“I wasn’t intimidated but kind of excited and ready for the fight, I guess."
Great Britain’s Helena Lucas was the only female athlete sailing in the 2.4mR class at the Paralympic competition in Weymouth in this year.
To add to the pressure, she was sailing against three Paralympic gold medallists: Germany’s Heiko Kroger (2000), France’s Damien Seguin (2004) and Canada’s Paul Tingley (2008).
Undaunted, Lucas vowed to fight for every point and give it her all.
“I wasn’t intimidated but kind of excited and ready for the fight, I guess,” said the 37-year-old.
Lucas was expecting the competition to be a full scrap between her and the Paralympic champions, but instead she finished nine points ahead of her nearest rival, Kroger.
The competition began quite well for Lucas, finishing second and first to start the 11-race competition.
But on the second day, Lucas was yellow-flagged and given a penalty of a 720-degree turn downwind. Officials thought she was pumping downwind, rocking her single-person keelboat.
“I thought it was a pretty harsh penalty at the time,” she said. “Obviously there is that frustration and feeling hard done by, but in that race, I just got on with it and fought as hard as I could to pass as many boats as I could, because you can’t just assume this is going to be your discard.”
Lucas, who had done a lot of work with her sport psychologist leading up to the games, accepted the curveball and mustered the strength to move on.
The next day, she came first in both races.
“Whatever happened in the regatta, there were going to be no regrets because I was just going to give it my all,” she said.
The rest of the week went well for Lucas, building up an 11-point lead. But on the fifth day, she changed her strategy. The weather conditions were tricky with shifty winds and huge pressure differences.
Lucas decided to stick close to her main rival, Heiko Kroger. They both got locked into a speed race and ended up sailing out to one side of the course.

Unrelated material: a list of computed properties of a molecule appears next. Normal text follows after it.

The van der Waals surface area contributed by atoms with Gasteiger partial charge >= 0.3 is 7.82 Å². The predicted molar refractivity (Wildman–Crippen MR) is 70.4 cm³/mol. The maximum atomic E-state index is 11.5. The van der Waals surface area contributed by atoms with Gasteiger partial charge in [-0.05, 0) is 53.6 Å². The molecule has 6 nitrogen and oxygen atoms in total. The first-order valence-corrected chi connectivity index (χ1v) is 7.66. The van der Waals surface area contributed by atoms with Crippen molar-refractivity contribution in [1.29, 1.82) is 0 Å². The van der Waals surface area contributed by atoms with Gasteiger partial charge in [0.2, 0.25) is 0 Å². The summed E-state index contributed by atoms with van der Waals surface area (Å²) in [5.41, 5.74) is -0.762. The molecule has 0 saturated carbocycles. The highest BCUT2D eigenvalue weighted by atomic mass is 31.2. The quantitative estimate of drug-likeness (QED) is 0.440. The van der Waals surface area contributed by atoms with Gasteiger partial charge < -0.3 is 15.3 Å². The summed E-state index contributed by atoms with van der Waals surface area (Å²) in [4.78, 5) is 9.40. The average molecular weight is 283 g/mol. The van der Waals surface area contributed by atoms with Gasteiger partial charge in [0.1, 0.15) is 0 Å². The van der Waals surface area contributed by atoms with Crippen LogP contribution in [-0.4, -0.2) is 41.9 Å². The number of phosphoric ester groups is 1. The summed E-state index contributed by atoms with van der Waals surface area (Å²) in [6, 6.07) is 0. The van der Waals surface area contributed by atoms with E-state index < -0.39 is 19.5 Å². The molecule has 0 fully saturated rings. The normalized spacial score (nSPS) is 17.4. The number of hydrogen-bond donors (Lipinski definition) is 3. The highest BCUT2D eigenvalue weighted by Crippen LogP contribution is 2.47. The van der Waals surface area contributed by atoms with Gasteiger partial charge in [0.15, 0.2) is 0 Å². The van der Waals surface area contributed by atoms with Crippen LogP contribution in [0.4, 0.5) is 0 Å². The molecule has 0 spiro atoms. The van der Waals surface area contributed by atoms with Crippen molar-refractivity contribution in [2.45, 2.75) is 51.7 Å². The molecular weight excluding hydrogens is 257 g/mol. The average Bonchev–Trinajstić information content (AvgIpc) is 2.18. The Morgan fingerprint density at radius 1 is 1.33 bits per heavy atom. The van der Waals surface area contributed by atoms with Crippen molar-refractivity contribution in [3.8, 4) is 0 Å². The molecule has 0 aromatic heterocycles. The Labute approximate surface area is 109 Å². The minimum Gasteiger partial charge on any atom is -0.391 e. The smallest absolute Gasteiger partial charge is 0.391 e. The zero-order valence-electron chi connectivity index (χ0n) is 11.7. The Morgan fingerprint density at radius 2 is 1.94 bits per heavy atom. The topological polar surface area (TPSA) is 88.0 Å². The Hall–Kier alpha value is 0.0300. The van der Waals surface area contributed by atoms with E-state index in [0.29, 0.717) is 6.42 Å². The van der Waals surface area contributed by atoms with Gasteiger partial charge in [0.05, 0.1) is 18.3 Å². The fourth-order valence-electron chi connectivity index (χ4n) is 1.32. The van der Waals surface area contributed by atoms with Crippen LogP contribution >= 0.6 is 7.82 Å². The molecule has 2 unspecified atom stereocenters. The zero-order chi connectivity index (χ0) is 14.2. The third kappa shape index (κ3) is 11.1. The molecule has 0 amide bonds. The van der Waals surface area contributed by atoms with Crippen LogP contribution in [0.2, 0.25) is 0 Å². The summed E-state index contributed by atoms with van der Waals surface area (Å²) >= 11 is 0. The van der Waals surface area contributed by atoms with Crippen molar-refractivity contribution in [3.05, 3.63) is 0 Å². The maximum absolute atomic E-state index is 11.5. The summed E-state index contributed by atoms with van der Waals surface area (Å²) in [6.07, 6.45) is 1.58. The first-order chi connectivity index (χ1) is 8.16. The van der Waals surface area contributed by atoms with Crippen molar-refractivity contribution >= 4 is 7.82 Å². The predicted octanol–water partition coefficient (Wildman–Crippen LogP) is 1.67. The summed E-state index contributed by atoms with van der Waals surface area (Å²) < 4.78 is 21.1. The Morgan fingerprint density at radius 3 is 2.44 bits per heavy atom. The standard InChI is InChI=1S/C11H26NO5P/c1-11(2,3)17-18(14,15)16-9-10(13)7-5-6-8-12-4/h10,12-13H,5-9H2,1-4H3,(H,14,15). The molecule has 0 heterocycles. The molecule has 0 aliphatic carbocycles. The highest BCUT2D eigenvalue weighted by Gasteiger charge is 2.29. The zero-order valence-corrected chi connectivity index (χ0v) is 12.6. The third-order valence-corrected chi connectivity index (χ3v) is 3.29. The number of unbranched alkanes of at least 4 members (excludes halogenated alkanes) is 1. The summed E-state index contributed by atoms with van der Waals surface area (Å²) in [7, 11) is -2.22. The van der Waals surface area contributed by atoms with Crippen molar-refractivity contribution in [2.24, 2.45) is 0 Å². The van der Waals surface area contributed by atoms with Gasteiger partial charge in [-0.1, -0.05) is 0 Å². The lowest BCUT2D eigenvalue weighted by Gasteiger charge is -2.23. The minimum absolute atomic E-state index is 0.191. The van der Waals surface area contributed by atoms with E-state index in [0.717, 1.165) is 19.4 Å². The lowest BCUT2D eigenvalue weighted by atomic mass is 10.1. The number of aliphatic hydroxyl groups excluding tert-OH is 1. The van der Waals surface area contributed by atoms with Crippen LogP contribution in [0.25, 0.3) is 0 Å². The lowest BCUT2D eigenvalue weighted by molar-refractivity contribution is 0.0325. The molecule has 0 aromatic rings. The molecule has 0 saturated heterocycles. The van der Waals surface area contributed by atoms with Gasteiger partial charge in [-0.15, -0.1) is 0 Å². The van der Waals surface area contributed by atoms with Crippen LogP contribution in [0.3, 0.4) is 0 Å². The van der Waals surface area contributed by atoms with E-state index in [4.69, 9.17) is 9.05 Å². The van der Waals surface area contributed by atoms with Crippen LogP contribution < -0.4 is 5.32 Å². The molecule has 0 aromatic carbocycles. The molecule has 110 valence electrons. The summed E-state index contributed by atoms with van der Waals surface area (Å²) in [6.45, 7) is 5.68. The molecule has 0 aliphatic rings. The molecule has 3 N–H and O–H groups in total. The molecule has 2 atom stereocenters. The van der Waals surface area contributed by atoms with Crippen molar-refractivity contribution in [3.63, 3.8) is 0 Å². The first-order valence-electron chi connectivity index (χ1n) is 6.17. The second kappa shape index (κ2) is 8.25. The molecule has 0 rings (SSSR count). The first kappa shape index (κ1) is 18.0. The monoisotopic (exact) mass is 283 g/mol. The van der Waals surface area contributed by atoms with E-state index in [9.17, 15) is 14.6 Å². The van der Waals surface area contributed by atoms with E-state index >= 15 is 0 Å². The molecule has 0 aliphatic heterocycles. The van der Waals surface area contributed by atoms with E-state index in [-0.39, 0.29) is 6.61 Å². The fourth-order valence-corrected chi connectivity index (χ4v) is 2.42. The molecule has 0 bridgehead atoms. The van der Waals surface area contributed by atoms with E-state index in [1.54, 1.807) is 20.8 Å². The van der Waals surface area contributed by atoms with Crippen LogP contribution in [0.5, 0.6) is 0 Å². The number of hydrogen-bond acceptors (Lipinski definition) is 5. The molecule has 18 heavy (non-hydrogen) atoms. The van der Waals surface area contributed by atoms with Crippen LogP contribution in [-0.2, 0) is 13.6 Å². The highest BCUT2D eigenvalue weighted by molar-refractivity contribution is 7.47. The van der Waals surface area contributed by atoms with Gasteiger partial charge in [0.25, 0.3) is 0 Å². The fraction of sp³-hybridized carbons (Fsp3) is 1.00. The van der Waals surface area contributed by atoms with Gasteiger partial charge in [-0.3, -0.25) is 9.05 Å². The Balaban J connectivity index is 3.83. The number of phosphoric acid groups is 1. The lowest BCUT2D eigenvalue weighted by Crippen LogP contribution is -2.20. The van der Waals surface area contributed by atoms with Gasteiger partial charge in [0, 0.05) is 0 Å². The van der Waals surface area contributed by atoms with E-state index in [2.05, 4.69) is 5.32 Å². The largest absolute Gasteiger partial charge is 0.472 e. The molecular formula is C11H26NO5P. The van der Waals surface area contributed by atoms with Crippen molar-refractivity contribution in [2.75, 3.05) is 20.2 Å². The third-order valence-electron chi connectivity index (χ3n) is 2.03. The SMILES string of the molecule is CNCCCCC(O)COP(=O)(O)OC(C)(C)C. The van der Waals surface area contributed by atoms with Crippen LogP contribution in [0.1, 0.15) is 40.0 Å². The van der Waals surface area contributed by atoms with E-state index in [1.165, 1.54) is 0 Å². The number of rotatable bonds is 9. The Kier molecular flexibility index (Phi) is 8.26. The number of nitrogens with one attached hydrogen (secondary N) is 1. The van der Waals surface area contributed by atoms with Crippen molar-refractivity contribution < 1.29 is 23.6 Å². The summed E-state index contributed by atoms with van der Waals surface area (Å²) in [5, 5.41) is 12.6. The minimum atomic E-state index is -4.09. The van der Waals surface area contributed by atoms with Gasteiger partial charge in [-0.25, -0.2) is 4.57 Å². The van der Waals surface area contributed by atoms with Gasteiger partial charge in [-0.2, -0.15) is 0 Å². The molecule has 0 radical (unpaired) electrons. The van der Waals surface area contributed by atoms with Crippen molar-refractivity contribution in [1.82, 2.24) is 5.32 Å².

“We got a bit too caught up with each other,” admitted Lucas, who finished eighth and Kroger 10th.
“I thought, ‘Right, I need to stop messing around with Heiko and go and set out my own race and forget about him.’”
In the next race, Lucas picked up a breeze to sail past four boats and came fifth. Although Kroger was first, Lucas still had a nine-point lead with just one race to go.
“Even though it doesn’t show in the results, I was actually really pleased with the day. I came away at the end of the day having only lost two points.
“It was just really crazy conditions. It was quite easy to have had a completely disastrous day.”
The final day was a dead calm and Lucas did not get to race due to the lack of wind.
She spent most of the morning watching “Top Gun” before heading over to the dingy park. When the flags went up and she was told she had won gold, it took a few moments to sink in.
“It’s not how you envisaged you’re going to win it. You think you’re going to be on the water. It was quite bizarre becoming a gold medallist in the dingy park.”
But despite the strangeness of her winning experience, the London Games will always have a special place in her heart.
“I’m sure Rio will be fantastic, but it will never quite have the sparkle of a home Games and having the crowds behind you,” she said.
“For Paralympians as a whole – not just for the British – it was a really special Games, too, because the British public embraced the Paralympics and for the first time I feel that a Parlaympic medal has the same worth as an Olympic medal.”
Editor’s Note: For the final 50 days of the year, the IPC will count down the year’s top moments in Paralympic sport, culminating with the year’s best moment on 31 December.
The 50 moments were selected by nominations from National Paralympic Committees and International Federations and are based on sport performance, emotional moments, media attraction and athletes’ personal stories.
The IPC would also like to call on the public to submit their own nominations for what they believe was the top Paralympic moment of 2012. They can do so by emailing email@example.com, or by leaving a comment on www.Facebook.com/ParalympicGames or sending a tweet to @Paralympic.